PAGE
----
Wells, who currently makes $130,000, will have to survive on $98 for food and transportation this week.
D.C. Council member Tommy Wells (D-Ward 6) is taking on a new challenge today: he says he'll live off of what minimum wage workers make for a week.
Wells, who is also running for mayor, will announce this afternoon that he'll keep himself to a budget that aligns with the city's minimum hourly wage of $8.25. That means that he'll spend only $98.28 on food and transportation, which is what he has estimated minimum wage workers have available after paying off bills and housing expenses.
“I can’t imagine the reality of the daily struggles D.C. minimum wage earners face,” Wells said in a statement. “Just observing someone else's difficulty does not compare to consciously altering your habits to better understand what it might be like to wear someone else’s shoes.”
As a legislator, Wells currently makes $130,000; if elected mayor, his pay would increase to $200,000.
The D.C. Council recently gave initial approval to a bill that would increase the city's minimum wage to $11.50 by 2016, which would be the highest rate in the country. According to legislators, raising the minimum wage would help residents earn enough without having to rely on certain social services like food stamps.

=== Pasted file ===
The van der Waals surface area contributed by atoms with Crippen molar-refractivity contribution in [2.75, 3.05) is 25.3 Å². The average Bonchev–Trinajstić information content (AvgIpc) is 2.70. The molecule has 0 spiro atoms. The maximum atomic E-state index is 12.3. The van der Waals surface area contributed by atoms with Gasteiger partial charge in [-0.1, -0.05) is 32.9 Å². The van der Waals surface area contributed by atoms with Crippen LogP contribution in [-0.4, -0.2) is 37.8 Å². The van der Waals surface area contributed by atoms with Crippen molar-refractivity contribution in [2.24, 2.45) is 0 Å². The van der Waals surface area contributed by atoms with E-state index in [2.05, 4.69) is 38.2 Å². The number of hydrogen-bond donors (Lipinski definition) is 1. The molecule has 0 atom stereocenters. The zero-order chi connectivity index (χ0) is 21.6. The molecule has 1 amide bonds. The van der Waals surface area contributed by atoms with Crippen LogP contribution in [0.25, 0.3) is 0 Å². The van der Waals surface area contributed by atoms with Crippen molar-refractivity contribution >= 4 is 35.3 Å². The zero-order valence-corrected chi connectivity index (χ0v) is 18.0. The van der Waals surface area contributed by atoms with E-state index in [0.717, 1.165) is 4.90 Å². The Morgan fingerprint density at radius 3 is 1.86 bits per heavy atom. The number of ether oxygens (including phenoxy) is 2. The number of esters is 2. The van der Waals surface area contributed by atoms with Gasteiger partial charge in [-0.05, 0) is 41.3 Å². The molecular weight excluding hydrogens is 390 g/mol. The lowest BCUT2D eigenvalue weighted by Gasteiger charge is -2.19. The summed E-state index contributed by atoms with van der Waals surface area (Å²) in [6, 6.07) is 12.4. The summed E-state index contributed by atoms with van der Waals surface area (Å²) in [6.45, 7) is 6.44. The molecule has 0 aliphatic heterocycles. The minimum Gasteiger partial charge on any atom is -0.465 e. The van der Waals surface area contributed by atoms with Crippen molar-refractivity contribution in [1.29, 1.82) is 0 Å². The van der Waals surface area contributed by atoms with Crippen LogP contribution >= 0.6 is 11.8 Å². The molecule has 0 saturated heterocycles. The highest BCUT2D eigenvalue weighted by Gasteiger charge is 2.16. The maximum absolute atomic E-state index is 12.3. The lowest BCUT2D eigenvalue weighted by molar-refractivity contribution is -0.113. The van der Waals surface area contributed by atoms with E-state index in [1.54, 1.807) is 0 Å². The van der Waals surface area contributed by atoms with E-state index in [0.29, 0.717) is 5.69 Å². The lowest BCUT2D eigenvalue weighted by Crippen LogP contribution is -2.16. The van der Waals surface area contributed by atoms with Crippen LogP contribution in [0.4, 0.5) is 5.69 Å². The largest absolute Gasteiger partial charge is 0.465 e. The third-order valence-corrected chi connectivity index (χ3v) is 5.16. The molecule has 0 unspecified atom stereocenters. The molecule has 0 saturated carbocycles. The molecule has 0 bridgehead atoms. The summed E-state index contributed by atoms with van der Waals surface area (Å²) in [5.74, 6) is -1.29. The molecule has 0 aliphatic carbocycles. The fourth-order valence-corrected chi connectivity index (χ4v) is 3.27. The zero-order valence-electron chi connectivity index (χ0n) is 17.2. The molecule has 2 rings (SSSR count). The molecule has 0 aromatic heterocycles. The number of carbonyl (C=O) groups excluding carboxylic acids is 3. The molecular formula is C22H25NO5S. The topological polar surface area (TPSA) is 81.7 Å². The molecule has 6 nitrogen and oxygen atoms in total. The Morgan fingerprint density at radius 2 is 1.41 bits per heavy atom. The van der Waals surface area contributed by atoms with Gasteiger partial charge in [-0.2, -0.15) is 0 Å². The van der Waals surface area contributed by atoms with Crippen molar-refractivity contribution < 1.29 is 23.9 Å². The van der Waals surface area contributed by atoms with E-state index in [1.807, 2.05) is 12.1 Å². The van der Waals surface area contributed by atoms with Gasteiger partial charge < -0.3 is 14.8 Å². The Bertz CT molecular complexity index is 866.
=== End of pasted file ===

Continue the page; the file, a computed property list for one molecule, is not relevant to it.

Still, a minimum wage of $11.50 would still leave many families struggling for housing. According to the Economic Policy Institute, a family of three in D.C. needs to earn $34.81 per hour — just over $72,000 per year — in order to attain a modest standard of living.
Chebon Marshall, a campaign spokesman for Wells, said that the week-long effort was aimed at drawing attention the ongoing fight for a higher minimum wage, primarily the fact that the Council has to vote on the bill a second time and Mayor Vincent Gray will have to sign it. Gray has said that he favors a minimum wage of $10.
Wells won't be the first elected official to attempt to live off of what the some of the city's poorest make: in 2012 Council member Mary Cheh (D-Ward 3) spent a week living on $30 for groceries, roughly what recipients of food stamps get. In July, New York mayor-elect Bill De Blasio took part in the minimum wage challenge.